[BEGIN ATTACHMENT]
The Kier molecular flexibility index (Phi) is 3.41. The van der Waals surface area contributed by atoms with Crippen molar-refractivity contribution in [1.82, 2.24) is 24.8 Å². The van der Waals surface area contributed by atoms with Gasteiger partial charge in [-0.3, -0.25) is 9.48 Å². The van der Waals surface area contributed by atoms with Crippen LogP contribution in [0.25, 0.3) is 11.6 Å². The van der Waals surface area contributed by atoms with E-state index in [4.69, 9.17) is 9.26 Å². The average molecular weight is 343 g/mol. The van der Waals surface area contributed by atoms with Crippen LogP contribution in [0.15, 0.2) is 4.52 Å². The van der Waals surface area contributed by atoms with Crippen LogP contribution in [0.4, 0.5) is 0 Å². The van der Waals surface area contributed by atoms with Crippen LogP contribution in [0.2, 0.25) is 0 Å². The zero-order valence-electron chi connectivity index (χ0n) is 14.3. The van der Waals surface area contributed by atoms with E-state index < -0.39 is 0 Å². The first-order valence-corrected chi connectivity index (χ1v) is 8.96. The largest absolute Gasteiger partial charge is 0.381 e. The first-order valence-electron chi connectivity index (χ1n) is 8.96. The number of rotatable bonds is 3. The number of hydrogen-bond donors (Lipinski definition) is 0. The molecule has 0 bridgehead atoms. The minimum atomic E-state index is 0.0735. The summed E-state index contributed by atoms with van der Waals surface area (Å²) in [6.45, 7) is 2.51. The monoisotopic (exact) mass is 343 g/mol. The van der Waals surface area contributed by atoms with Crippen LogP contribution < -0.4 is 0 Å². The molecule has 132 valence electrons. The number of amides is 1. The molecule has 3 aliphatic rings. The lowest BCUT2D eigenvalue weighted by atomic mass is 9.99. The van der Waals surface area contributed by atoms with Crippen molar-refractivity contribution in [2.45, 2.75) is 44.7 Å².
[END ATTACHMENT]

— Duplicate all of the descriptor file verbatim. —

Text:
The Kier molecular flexibility index (Phi) is 3.41. The van der Waals surface area contributed by atoms with Crippen molar-refractivity contribution in [1.82, 2.24) is 24.8 Å². The van der Waals surface area contributed by atoms with Gasteiger partial charge in [-0.3, -0.25) is 9.48 Å². The van der Waals surface area contributed by atoms with Crippen LogP contribution in [0.25, 0.3) is 11.6 Å². The van der Waals surface area contributed by atoms with E-state index in [4.69, 9.17) is 9.26 Å². The average molecular weight is 343 g/mol. The van der Waals surface area contributed by atoms with Crippen LogP contribution in [0.15, 0.2) is 4.52 Å². The van der Waals surface area contributed by atoms with Crippen LogP contribution in [0.4, 0.5) is 0 Å². The van der Waals surface area contributed by atoms with Crippen LogP contribution in [0.2, 0.25) is 0 Å². The zero-order valence-electron chi connectivity index (χ0n) is 14.3. The van der Waals surface area contributed by atoms with E-state index < -0.39 is 0 Å². The first-order valence-corrected chi connectivity index (χ1v) is 8.96. The largest absolute Gasteiger partial charge is 0.381 e. The first-order valence-electron chi connectivity index (χ1n) is 8.96. The number of rotatable bonds is 3. The number of hydrogen-bond donors (Lipinski definition) is 0. The molecule has 0 bridgehead atoms. The minimum atomic E-state index is 0.0735. The summed E-state index contributed by atoms with van der Waals surface area (Å²) in [6.45, 7) is 2.51. The monoisotopic (exact) mass is 343 g/mol. The van der Waals surface area contributed by atoms with Crippen LogP contribution < -0.4 is 0 Å². The molecule has 132 valence electrons. The number of amides is 1. The molecule has 3 aliphatic rings. The lowest BCUT2D eigenvalue weighted by atomic mass is 9.99. The van der Waals surface area contributed by atoms with Crippen molar-refractivity contribution in [2.45, 2.75) is 44.7 Å².